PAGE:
Evidence-Based Current Surgical Practice

Calculous Gallbladder Disease

Casey B. Duncan, Taylor S. Riall

    Research output: Contribution to journalArticle

    57 Citations (Scopus)

    Abstract

    Background: Gallbladder disease is common and, if managed incorrectly, can lead to high rates of morbidity, mortality, and extraneous costs. The most common complications of gallstones include biliary colic, acute cholecystitis, common bile duct stones, and gallstone pancreatitis. Ultrasound is the initial imaging modality of choice. Additional diagnostic and therapeutic studies including computed tomography, magnetic resonance imaging, magnetic resonance cholangiopancreatography, endoscopic ultrasound, and endoscopic retrograde cholangiopancreatography are not routinely required but may play a role in specific situations. Discussion: Biliary colic and acute cholecystitis are best treated with early laparoscopic cholecystectomy. Patients with common bile duct stones should be managed with cholecystectomy, either after or concurrent with endoscopic or surgical relief of obstruction and clearance of stones from the bile duct. Mild gallstone pancreatitis should be treated with cholecystectomy during the initial hospitalization to prevent recurrence. Emerging techniques for cholecystectomy include single-incision laparoscopic surgery and natural orifice transluminal endoscopic surgery. Early results in highly selected patients demonstrate the safety of these techniques. The management of complications of the gallbladder should be timely and evidence-based, and choice of procedures, particularly for common bile duct stones, is largely influenced by facility and surgeon factors.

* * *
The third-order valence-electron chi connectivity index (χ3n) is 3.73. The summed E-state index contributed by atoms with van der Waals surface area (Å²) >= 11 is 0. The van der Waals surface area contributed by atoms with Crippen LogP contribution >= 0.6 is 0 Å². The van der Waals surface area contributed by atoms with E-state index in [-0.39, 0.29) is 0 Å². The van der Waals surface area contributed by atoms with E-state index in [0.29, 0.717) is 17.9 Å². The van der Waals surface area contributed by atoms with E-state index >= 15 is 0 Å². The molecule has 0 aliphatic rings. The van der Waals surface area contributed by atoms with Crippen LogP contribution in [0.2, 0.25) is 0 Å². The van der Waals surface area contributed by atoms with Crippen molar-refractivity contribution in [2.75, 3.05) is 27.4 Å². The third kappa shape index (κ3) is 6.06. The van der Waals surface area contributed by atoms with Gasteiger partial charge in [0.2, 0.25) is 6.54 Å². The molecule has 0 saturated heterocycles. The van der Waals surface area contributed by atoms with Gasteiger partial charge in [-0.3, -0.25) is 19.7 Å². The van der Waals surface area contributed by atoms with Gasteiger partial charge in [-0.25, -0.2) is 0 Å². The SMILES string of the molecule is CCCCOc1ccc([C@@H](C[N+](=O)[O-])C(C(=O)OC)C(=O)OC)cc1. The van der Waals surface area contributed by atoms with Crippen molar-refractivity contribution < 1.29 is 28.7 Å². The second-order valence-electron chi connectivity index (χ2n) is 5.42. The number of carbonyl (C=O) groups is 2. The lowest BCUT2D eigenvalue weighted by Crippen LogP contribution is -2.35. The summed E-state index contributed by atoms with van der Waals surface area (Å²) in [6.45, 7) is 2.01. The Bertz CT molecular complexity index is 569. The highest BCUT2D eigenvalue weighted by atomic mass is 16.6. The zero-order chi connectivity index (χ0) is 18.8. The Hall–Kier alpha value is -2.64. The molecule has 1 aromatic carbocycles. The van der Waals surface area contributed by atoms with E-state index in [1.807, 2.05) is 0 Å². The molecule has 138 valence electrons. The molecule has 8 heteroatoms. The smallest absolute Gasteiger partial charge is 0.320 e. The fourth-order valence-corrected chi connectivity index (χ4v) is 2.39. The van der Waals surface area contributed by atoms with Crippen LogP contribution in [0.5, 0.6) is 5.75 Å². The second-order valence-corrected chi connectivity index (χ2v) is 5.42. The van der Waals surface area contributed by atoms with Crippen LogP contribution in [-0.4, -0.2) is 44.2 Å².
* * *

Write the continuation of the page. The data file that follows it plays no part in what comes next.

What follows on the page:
Original languageEnglish
    Pages (from-to)2011-2025
    Number of pages15
    JournalJournal of Gastrointestinal Surgery
    Volume16
    Issue number11
    DOIs
    StatePublished - 2012

    Fingerprint

    Gallbladder Diseases
    Cholecystectomy
    Gallstones
    Acute Cholecystitis
    Colic
    Common Bile Duct
    Pancreatitis
    Natural Orifice Endoscopic Surgery
    Magnetic Resonance Cholangiopancreatography
    Endoscopic Retrograde Cholangiopancreatography
    Laparoscopic Cholecystectomy
    Patient Safety
    Bile Ducts
    Gallbladder
    Laparoscopy
    Hospitalization
    Tomography
    Magnetic Resonance Imaging
    Morbidity
    Costs and Cost Analysis

    Keywords

    • Biliary
    • Evidence-based
    • Gallbladder
    • Surgery

    ASJC Scopus subject areas

    • Surgery
    • Gastroenterology

    Cite this

    Evidence-Based Current Surgical Practice : Calculous Gallbladder Disease. / Duncan, Casey B.; Riall, Taylor S.

    In: Journal of Gastrointestinal Surgery, Vol. 16, No. 11, 2012, p. 2011-2025.

    Research output: Contribution to journalArticle

    Duncan, Casey B. ; Riall, Taylor S. / Evidence-Based Current Surgical Practice : Calculous Gallbladder Disease. In: Journal of Gastrointestinal Surgery. 2012 ; Vol. 16, No. 11. pp. 2011-2025.